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Rick Telberg
Rick Telberg
 

Five Questions You Need to Ask Clients Today

If you’re not making time to get to know your clients better, then you’re missing an opportunity that may not come again for another year. By then, a competitor may have beaten you to the punch. How’s busy season so far? Join the survey; get the results.

February 8, 2010
by Rick Telberg/At Large

Busy season may be hectic and the hours may be long, but if you’re not making time to get to know your clients better, then you’re missing an opportunity that may not come again for another year. By then, a competitor may have beaten you to the punch.

Many accountants, auditors and tax professionals don’t realize how much busy season is, in fact, “opportunity season.” You have your clients’ undivided attention. They should have yours.

Beyond the routine tax preparation and tax planning, beyond the reconciliations and check marking, you need to be using client face-time to explore their greater needs and goals and your firm’s performance and opportunities.

Busy Season 2010: How’s It Going So Far?

Join the survey; get the results.

(Free. Confidential.)

It’s not hard once you know where to start, according to Scott H. Cytron, a 20-year veteran of marketing and communications in the accounting profession.

“Your clients may seem happy,” Cytron warns, “but how much do you really know about their satisfaction with your firm and services? Have you asked them?” Mostly, accountants don’t ask, and certainly not in a systematic way. I call it “Don’t ask, don’t know.”

The reason? “Mainly,” Cytron says, “accountants just don’t really know how to ask the question. They’re afraid they’ll hear bad news. And then what would they do? But, honestly, is that any way to run a business? There should be no surprises.”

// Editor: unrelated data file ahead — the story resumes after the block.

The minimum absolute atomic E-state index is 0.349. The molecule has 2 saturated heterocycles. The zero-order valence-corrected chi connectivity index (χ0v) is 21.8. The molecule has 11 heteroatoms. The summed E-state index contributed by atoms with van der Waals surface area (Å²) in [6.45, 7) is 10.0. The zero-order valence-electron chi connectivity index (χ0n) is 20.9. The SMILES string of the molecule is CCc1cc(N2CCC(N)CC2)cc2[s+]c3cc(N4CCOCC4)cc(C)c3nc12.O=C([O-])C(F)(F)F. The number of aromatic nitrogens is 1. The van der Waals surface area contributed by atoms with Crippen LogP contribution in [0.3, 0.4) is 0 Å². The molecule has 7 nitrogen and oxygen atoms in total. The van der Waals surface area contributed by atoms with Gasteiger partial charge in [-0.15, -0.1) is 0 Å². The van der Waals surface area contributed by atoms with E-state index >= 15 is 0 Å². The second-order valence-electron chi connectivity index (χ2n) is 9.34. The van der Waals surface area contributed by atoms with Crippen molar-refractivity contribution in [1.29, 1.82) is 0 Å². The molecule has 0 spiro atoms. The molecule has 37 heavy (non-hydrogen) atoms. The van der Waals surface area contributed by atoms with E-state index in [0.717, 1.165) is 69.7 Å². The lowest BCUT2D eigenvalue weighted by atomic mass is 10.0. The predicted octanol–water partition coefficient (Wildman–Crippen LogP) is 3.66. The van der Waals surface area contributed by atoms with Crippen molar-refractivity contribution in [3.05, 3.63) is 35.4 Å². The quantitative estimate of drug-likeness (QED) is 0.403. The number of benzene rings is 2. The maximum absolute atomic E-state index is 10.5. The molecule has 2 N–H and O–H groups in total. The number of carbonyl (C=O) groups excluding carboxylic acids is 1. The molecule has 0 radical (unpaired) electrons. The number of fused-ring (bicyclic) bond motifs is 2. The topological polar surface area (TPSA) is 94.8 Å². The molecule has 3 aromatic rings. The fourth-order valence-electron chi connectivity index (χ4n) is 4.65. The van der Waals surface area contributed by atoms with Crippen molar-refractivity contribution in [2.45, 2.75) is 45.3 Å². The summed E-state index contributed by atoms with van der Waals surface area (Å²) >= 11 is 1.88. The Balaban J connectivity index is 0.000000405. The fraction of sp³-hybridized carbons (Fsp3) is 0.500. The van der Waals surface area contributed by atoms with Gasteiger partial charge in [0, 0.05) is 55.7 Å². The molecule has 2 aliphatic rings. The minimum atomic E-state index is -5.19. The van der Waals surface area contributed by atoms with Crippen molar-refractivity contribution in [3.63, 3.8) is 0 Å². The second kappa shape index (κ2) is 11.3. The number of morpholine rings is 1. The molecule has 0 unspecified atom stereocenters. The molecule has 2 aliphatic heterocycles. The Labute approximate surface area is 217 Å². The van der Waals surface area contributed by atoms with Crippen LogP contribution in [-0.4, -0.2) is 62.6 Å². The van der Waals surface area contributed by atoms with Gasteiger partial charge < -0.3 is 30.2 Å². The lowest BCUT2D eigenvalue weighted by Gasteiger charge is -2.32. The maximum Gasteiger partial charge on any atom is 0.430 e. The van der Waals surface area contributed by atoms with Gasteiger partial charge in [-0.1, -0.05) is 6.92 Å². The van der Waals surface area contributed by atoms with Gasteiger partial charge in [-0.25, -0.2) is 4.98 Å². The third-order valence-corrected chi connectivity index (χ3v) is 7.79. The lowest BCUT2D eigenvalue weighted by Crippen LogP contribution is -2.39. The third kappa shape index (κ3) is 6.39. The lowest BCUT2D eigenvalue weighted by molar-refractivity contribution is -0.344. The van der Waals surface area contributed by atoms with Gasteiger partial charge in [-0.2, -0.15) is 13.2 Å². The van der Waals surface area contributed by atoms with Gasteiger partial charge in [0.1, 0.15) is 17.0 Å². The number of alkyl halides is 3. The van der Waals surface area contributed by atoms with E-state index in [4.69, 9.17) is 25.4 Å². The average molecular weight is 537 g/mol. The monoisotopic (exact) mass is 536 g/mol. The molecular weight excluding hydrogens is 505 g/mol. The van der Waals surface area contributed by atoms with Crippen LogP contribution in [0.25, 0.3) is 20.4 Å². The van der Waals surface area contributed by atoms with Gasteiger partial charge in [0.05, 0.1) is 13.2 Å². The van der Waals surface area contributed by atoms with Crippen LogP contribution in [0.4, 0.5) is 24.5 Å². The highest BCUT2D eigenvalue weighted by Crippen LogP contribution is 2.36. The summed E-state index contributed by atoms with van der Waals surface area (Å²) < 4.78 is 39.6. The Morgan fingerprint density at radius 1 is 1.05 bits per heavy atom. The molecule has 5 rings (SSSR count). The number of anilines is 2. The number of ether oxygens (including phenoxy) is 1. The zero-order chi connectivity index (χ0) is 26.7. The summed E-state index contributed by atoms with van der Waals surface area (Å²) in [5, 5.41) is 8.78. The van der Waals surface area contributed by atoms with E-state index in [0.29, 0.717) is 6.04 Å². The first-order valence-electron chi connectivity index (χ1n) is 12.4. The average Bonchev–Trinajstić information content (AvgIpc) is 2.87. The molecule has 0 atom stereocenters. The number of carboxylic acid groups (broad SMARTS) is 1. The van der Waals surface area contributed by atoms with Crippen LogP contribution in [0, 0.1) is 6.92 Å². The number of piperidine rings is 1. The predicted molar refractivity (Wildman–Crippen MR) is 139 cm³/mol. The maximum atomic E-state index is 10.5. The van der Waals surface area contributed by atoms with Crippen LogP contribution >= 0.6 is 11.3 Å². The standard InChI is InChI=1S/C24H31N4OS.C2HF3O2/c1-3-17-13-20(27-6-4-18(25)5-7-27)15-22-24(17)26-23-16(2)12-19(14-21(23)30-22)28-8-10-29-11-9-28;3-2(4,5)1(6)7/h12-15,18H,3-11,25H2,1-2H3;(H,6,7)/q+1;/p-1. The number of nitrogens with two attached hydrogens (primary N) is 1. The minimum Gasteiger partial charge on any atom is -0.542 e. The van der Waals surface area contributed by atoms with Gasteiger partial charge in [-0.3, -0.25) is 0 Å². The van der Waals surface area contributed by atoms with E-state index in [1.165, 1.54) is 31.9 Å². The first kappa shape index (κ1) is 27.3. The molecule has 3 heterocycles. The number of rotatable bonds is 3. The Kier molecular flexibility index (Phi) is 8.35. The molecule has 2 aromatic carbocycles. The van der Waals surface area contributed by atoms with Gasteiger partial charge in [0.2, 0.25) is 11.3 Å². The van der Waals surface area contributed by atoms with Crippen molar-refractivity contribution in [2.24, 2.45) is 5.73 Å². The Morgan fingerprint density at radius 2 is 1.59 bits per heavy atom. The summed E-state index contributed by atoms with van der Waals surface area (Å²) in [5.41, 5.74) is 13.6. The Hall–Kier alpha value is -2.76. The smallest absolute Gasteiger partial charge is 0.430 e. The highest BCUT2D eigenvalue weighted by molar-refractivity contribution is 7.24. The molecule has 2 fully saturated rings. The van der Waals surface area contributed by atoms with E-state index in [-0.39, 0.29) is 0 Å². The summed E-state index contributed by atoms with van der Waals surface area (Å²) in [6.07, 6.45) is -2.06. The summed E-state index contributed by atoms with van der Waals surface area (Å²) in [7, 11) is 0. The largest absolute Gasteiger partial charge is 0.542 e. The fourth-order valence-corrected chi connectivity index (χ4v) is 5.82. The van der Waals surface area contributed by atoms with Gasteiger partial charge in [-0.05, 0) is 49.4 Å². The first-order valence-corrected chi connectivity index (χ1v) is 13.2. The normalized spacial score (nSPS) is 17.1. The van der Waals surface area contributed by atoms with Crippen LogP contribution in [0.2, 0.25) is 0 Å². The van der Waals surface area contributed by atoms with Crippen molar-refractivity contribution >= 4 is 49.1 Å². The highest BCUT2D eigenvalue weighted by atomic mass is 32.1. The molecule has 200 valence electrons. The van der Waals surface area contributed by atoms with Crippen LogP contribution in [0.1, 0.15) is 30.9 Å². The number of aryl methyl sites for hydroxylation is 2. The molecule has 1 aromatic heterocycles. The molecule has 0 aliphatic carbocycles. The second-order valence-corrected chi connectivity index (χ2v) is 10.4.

Take the opportunity to do more than just ask “How are we doing?” Ask how the client is doing. Find out what the client wants from their life and business. See if there are ways you can help, professionally or just as a friend.

Cytron suggests five questions to get started:

  • How can we help build your business?
  • How do our firm's solutions help your efficiency and your service to your own customers or clients?
  • How can we serve you more effectively?
  • What's changed in your business over the last 12 months? (You should know most of this answer already if you've done your homework.)
  • We always appreciate referrals. What kinds of referrals are you looking for?

They key is to make checking a client’s pulse part of your everyday habit. When you ask “Hi. How are you?” you should mean it. And be prepared to ask for more.

On another level, the firm should be checking client-satisfaction levels at least annually through methodical surveys. Cytron says the surveying doesn’t always need to be completely scientific, and, in fact, rarely is. “But you can get a pretty good idea of where you stand with a just a few responses,” he says. "And then you'll know what you need to do next." Which could range from damage control on a particular client relationship to more in-depth research.

But accountants need to break the habit of answering e-mail with e-mail, text with text, voicemail with voicemail. Every client query is an opportunity for an old-fashioned conversation. Try the phone. Get lunch.

Who knows what could happen?

BUSY SEASON: How’s busy season so far? Join the survey; get the results.

COMMENTS: Rants, raves, questions, ideas? E-mail Rick Telberg.

Copyright © 2010 CPA Trendlines/BSG LLC. All Rights Reserved. Used by Permission. First published by the AICPA.

About Rick Telberg

Rick Telberg is editor at large/director of online content.

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Disclaimer: Any views expressed in this article do not necessarily reflect the views of the AICPA or CPA2Biz. Official AICPA positions are determined through certain specific committee procedures, due process and deliberation.